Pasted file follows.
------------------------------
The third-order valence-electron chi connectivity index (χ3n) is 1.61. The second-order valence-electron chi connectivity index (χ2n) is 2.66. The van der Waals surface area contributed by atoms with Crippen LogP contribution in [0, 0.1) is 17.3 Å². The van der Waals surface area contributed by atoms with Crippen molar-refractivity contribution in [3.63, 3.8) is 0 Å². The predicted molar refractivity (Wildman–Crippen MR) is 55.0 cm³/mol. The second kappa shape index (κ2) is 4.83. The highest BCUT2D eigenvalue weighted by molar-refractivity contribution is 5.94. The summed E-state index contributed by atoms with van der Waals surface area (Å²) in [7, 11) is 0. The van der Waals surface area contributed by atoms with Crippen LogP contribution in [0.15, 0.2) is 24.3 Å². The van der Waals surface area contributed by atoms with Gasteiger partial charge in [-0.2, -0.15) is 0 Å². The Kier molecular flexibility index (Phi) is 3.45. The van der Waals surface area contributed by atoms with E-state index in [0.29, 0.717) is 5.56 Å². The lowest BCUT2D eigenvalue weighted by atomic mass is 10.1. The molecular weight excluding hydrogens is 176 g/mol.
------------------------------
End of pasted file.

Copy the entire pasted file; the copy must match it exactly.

The third-order valence-electron chi connectivity index (χ3n) is 1.61. The second-order valence-electron chi connectivity index (χ2n) is 2.66. The van der Waals surface area contributed by atoms with Crippen LogP contribution in [0, 0.1) is 17.3 Å². The van der Waals surface area contributed by atoms with Crippen molar-refractivity contribution in [3.63, 3.8) is 0 Å². The predicted molar refractivity (Wildman–Crippen MR) is 55.0 cm³/mol. The second kappa shape index (κ2) is 4.83. The highest BCUT2D eigenvalue weighted by molar-refractivity contribution is 5.94. The summed E-state index contributed by atoms with van der Waals surface area (Å²) in [7, 11) is 0. The van der Waals surface area contributed by atoms with Crippen LogP contribution in [0.15, 0.2) is 24.3 Å². The van der Waals surface area contributed by atoms with Gasteiger partial charge in [-0.2, -0.15) is 0 Å². The Kier molecular flexibility index (Phi) is 3.45. The van der Waals surface area contributed by atoms with E-state index in [0.29, 0.717) is 5.56 Å². The lowest BCUT2D eigenvalue weighted by atomic mass is 10.1. The molecular weight excluding hydrogens is 176 g/mol.